News in late May that Rwanda’s government is sponsoring the English football club Arsenal provoked sharp and divided reactions. Rwanda will get to put its name on Arsenal shirt sleeves in return for £30 million over three years, and Arsenal players will visit the country to hold training camps. So, is this a case of a dictator, Paul Kagame – a self-confessed Arsenal fan – indulging a personal whim in the face of the poverty of his population?
Some questioned whether this is why the West has been sending aid each year since Rwanda’s genocide in 1994. Others asked whether, given the ever-increasing visibility provided by English Premiership television rights, with Amazon now entering the arena as a broadcaster for the first time, this could be a smart, far-sighted piece of business.
The question gives clues as to the long-term prospects for growth and development in sub-Saharan Africa. The stakes are huge. The World Economic Forum projects that by 2050, more than half the people in the world, 54%, will live in Africa. Unlike in Europe or China, the Africa population will be young, with over 30% of Africans projected to be aged between 10 and 24 in 2050. The spectre of ageing populations is largely non-existent: the share of the population aged 65 and older in Africa will only have grown from 3% to 6%.
The demographics are alluring, but a sobering corrective to the idea that Africa is bound to win in the end is provided by the World Bank, according to which The Central African Republic, the Democratic Republic of Congo, Niger, Liberia, Cote d’Ivoire, Liberia, Zambia, Zimbabwe and Senegal are all now poorer than they were in 1960 – around the time that many of them became independent. One reason is that the bullish emerging markets story which claims a recent reduction in dependence on commodity exports simply does not hold in many parts of sub-Saharan Africa. For example, Namibia remains heavily dependent on uranium exports, Zambia on copper and Angola on oil. Falling prices for any of those cause instant pain, both locally and for international investors.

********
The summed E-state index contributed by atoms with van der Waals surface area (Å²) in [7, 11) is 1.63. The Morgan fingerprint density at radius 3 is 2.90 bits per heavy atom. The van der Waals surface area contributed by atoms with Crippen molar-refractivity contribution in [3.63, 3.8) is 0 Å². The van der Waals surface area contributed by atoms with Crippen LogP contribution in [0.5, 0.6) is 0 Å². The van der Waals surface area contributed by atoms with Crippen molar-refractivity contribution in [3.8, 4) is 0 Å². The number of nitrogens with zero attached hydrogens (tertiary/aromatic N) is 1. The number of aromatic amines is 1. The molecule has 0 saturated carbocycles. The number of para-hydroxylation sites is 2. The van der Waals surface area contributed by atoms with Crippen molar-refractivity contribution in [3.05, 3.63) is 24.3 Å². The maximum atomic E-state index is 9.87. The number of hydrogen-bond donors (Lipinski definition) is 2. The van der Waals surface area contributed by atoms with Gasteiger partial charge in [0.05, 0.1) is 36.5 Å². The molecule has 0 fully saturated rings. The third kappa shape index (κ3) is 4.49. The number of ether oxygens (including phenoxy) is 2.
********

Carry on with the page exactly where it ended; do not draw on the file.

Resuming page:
Overall, the picture may in fact be getting worse rather than better. More than half the countries in the world that depend on agricultural commodities are African, and roughly two-thirds of Africans depend on agriculture to make ends meet. According to The State of Commodity Dependence Report, published in October 2017 by the United Nations Conference on Trade and Development (UNCTAD), a new commodity dependence has developed in Africa, where seven new countries fell under the definition in 2014-2015. This status has serious implications across the board. About two-thirds of developing countries classed as commodity-dependent have low or medium human-development ratings, according to UNCTAD.